Lennar paid $243 million for the portfolios, which include 5,500 distressed residential and commercial real estate loans from 22 failed bank receiverships. But the Miami-based builder says it’s no stranger to working with troubled mortgages.
“Acquiring and working out distressed real estate loans was a large and extremely profitable part of our business during the last major real estate down cycle in the early 1990s,” said Stuart Miller, president and CEO of Lennar
Corporation. “We are pleased to return to this business and honored to partner with the FDIC to manage, work through and add value to these portfolios of real estate loans.”
Miller says the company has been preparing to invest in the distressed loan space for the last two years and has been closely watching the market to identify “the opportune point of entry.”
As part of the deal with the FDIC, Lennar receives a 40 percent stake in the limited liability companies created to hold the loans. The FDIC will retain a 60 percent equity interest in the companies and will provide $627 million of nonrecourse financing at zero percent interest for seven years, Lennar explained.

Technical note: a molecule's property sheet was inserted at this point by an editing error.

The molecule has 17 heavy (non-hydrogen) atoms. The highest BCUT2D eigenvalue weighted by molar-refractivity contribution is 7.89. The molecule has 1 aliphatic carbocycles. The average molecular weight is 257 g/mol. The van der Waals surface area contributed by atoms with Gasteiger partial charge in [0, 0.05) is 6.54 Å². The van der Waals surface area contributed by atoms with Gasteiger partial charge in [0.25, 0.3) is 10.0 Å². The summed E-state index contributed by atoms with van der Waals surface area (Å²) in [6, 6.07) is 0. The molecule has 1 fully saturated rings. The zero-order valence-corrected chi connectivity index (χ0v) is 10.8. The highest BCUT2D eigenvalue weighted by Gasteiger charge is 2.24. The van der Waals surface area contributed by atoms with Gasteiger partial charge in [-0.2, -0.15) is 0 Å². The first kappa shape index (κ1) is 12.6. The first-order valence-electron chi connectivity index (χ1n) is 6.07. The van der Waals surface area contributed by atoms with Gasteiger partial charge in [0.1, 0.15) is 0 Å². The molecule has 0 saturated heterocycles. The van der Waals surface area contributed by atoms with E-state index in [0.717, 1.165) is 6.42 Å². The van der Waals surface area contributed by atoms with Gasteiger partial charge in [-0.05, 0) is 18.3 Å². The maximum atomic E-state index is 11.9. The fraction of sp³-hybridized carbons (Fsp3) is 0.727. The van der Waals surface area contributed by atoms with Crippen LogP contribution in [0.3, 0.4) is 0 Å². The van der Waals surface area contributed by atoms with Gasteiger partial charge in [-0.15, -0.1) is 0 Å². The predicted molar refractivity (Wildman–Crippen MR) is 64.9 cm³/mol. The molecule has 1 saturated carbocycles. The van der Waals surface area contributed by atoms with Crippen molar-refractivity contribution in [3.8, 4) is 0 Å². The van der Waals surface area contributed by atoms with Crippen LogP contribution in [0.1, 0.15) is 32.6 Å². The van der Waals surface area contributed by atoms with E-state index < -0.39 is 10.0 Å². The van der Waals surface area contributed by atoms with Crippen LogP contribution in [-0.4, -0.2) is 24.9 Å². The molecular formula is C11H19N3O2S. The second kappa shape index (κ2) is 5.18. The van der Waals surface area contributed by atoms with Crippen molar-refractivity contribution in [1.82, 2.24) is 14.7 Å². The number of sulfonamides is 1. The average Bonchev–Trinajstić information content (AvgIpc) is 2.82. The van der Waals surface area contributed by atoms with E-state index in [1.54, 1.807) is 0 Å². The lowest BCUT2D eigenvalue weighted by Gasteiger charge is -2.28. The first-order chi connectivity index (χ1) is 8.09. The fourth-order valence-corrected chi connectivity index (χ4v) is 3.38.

Rialto Capital, a subsidiary of Lennar, will conduct the day-to-day management of the portfolios and the loan workouts, and will contribute up to $5 billion toward the acquisition, Lennar said. Rialto is a real estate investment management company focused on distressed real estate assets.
A Rialto related entity is also a sub-advisor to Alliance Bernstein in one of the eight Public Private Investment Program (PPIP) partnerships sponsored by the U.S. Treasury to purchase residential and commercial mortgage backed securities.